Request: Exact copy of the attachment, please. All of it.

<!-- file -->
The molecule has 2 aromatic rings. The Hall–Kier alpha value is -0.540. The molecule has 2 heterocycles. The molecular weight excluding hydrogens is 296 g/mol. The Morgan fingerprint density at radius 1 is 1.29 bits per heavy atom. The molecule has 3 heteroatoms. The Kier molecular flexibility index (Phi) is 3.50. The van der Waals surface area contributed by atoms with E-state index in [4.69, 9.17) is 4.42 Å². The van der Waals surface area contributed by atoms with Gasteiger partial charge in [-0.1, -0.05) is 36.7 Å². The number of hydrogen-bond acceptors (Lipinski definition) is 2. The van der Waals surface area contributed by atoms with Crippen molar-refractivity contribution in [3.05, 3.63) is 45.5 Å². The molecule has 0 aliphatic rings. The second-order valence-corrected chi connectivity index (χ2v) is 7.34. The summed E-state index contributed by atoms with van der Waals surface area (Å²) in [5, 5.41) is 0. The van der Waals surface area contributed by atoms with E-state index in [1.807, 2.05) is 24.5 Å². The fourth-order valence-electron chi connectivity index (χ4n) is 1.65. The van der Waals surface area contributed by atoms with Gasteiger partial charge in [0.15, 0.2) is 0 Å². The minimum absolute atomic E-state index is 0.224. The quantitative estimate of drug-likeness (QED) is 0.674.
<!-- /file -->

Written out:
The molecule has 2 aromatic rings. The Hall–Kier alpha value is -0.540. The molecule has 2 heterocycles. The molecular weight excluding hydrogens is 296 g/mol. The Morgan fingerprint density at radius 1 is 1.29 bits per heavy atom. The molecule has 3 heteroatoms. The Kier molecular flexibility index (Phi) is 3.50. The van der Waals surface area contributed by atoms with E-state index in [4.69, 9.17) is 4.42 Å². The van der Waals surface area contributed by atoms with Gasteiger partial charge in [-0.1, -0.05) is 36.7 Å². The number of hydrogen-bond acceptors (Lipinski definition) is 2. The van der Waals surface area contributed by atoms with Crippen molar-refractivity contribution in [3.05, 3.63) is 45.5 Å². The molecule has 0 aliphatic rings. The second-order valence-corrected chi connectivity index (χ2v) is 7.34. The summed E-state index contributed by atoms with van der Waals surface area (Å²) in [5, 5.41) is 0. The van der Waals surface area contributed by atoms with E-state index in [1.807, 2.05) is 24.5 Å². The fourth-order valence-electron chi connectivity index (χ4n) is 1.65. The van der Waals surface area contributed by atoms with Gasteiger partial charge in [0.15, 0.2) is 0 Å². The minimum absolute atomic E-state index is 0.224. The quantitative estimate of drug-likeness (QED) is 0.674.